What people are saying - Write a review
We haven't found any reviews in the usual places.
Other editions - View all
afterwards Alfonso und Estrella Allegro Andante appears bars bass bassoons Bauernfeld beautiful became Beethoven Breitkopf & Haertel brother cantata Capellmeister cello chorus and orchestra clarinets composer composer's composition concert Crystal Palace dated Diabelli duet Pianoforte edition Erl-king Esterhazy Fantasia father Ferdinand Ferdinand Schubert Fierrabras flat florins Franz Schubert friends German Goethe Goethe's Gratz Gretchen am Spinnrade Haslinger Haydn Herr horns Ignaz Jenger Josef Hiittenbrenner Kreissle letter libretto major Male voices March Mass Mayrhofer melody Mendelssohn Messrs Breitkopf Mezzo minor movement Mozart musician opera original Overture Pachler performance piano Pianoforte duet Pianoforte Pianoforte Pianoforte Pianoforte solo pianoforte Tenor piece played poems poet published pupil Quartet Randhartinger Reichardt remarkable Rossini Salieri sang says Schindler Schober Schonstein Schubert set Schubert's songs Schwanengesang score singer Singspiel Sonata Soprano Spaun Strings symphony Tenor and pianoforte theme Trio Umlauff Upper Austria Vienna viola violin Vogl Weber Winterreise written
Page 218 - This music crept by me upon the waters, Allaying both their fury and my passion With its sweet air : thence I have follow'd it, Or it hath drawn me rather.
Page 220 - How sweet the moonlight sleeps upon this bank ! Here will we sit and let the sounds of music Creep in our ears; soft stillness and the night Become the touches of sweet harmony. Sit, Jessica. Look how the floor of heaven Is thick inlaid with patines of bright gold.
Page 220 - Creep in our ears : soft stillness and the night Become the touches of sweet harmony. Sit, Jessica. Look how the floor of heaven Is thick inlaid with patines of bright gold : There's not the smallest orb which thou behold'st But in his motion like an angel sings, Still quiring to the young-eyed cherubins ; Such harmony is in immortal souls ; But whilst this muddy vesture of decay Doth grossly close it in, we cannot hear it. Enter Musicians. Come, ho ! and wake Diana with a hymn : With sweetest touches...
Page 114 - We look before and after, And pine for what is not: Our sincerest laughter With some pain is fraught; Our sweetest songs are those that tell of saddest thought.
Page 108 - While Butler, needy wretch, was yet alive, No generous patron would a dinner give ; See him, when starved to death, and turned to dust, Presented with a monumental bust. The poet's fate is here in emblem shown, — He asked for bread, and he received a stone.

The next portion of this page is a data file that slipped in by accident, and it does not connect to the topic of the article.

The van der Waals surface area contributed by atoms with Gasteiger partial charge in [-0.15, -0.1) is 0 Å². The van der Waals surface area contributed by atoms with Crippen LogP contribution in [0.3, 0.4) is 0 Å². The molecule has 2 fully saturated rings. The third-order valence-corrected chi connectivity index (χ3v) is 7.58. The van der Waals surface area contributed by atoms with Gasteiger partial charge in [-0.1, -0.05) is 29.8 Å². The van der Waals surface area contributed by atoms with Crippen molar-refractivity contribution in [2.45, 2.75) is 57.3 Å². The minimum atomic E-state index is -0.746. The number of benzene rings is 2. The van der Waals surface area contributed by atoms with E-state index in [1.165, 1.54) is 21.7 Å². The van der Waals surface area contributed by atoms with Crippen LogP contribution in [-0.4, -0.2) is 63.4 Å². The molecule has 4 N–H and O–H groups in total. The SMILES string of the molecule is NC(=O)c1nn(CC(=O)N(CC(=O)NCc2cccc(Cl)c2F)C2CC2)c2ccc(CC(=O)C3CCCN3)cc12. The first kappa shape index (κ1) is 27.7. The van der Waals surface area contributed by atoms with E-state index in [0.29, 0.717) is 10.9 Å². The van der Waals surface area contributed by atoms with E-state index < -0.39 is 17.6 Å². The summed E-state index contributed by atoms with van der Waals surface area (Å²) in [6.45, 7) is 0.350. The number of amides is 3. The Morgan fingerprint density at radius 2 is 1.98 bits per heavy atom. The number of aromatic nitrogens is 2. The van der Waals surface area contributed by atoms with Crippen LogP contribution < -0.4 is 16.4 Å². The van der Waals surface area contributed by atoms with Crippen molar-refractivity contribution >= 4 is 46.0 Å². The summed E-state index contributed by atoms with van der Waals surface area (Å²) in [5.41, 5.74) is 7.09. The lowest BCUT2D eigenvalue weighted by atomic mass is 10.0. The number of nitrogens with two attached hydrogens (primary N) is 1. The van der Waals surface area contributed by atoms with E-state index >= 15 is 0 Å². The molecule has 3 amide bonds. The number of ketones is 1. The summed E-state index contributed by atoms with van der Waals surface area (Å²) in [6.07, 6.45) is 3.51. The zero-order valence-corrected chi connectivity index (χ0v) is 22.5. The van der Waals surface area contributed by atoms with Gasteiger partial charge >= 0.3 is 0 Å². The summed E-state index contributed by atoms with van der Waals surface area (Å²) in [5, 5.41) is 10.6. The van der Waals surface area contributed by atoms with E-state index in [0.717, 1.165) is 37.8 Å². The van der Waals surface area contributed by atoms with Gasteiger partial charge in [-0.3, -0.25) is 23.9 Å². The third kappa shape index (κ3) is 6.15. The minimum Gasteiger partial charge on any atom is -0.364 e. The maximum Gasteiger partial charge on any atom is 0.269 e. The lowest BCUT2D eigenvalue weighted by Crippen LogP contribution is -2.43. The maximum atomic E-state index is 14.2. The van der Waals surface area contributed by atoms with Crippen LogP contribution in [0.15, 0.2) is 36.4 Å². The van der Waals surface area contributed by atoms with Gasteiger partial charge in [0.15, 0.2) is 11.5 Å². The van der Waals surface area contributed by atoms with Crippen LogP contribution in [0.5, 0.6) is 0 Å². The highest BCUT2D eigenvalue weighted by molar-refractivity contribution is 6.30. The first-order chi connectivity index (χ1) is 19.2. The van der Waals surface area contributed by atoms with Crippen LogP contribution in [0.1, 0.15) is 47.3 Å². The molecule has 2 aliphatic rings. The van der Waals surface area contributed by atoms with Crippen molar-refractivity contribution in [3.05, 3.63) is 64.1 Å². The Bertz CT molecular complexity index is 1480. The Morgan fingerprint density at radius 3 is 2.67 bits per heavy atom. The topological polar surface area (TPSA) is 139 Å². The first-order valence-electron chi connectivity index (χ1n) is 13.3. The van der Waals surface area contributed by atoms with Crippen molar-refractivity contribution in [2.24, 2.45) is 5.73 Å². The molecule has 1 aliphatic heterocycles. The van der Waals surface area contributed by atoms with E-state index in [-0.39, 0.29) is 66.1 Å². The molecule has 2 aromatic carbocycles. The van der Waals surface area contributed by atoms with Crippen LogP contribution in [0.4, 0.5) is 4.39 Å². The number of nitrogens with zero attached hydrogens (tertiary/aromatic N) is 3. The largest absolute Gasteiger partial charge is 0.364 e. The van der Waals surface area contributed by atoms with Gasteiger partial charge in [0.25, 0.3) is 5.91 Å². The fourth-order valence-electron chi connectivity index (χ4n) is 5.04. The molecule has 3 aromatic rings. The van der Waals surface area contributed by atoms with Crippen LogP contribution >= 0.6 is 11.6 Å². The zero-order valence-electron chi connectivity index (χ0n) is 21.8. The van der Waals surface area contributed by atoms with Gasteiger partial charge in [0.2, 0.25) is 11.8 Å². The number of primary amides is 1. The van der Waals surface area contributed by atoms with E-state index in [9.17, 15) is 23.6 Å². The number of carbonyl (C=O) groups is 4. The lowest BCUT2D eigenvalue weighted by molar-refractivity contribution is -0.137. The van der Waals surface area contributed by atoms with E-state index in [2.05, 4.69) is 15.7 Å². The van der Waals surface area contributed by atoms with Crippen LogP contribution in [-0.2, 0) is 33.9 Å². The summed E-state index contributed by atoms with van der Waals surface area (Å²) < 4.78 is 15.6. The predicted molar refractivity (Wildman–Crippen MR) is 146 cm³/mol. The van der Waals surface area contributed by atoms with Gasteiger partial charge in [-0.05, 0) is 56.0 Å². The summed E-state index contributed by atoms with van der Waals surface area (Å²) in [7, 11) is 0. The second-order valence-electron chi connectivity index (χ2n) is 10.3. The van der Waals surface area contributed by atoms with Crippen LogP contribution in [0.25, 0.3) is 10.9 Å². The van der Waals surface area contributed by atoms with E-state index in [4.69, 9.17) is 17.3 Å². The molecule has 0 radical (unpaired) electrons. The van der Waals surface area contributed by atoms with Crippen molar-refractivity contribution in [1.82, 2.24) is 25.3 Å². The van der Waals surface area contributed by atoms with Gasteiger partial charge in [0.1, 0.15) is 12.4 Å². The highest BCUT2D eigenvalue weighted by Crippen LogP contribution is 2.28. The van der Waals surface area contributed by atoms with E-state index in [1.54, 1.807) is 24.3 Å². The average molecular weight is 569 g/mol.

Page 75 - Cooper's I have read the Last of the Mohicans, the Spy, the Pilot, and the Pioneers. If you have anything else of his, I entreat you to leave it with Frau von Bogner at the Coffee house.
Page 190 - The doctor was civility itself; he again had recourse to the cupboard, and showed us some treasures which had escaped us before. I again turned the conversation to the ' Rosamunde ' music — he believed that he had at one time possessed a copy or sketch of it all. Might I go into the cupboard and look for myself? Certainly, if I had no objection to being smothered with dust. In I went, and after some search, during which my companion kept the doctor engaged in conversation, I found, at the bottom...
Page 190 - Here is a box,' exclaimed the two monks, who were nearly choked with the dust ; ' we have found a box, and a heavy one too.' 'A box,' shouted the blind abbot, who was standing in the outer darkness of the oil-cellar — ' a box ? where is it ? ' ' Bring it out, bring out the box. Heaven be praised. We have found a treasure. Lift up the box. Pull out the box...
Page 164 - People were greatly astonished at the devotion which I have thrown into the Hymn to the Blessed Virgin, and it seems to have seized and impressed everybody. I think that the reason of this is that I never force myself into devotion or compose hymns or prayers unless I am really overpowered by the feeling; that alone is real, true devotion.
Page 47 - Picture to yourself," he wrote brokenheartedly to a friend at this time, "a man whose health can never be reestablished, who from sheer despair makes matters worse instead of better ; picture to yourself, I say, a man whose most brilliant hopes have come to nothing...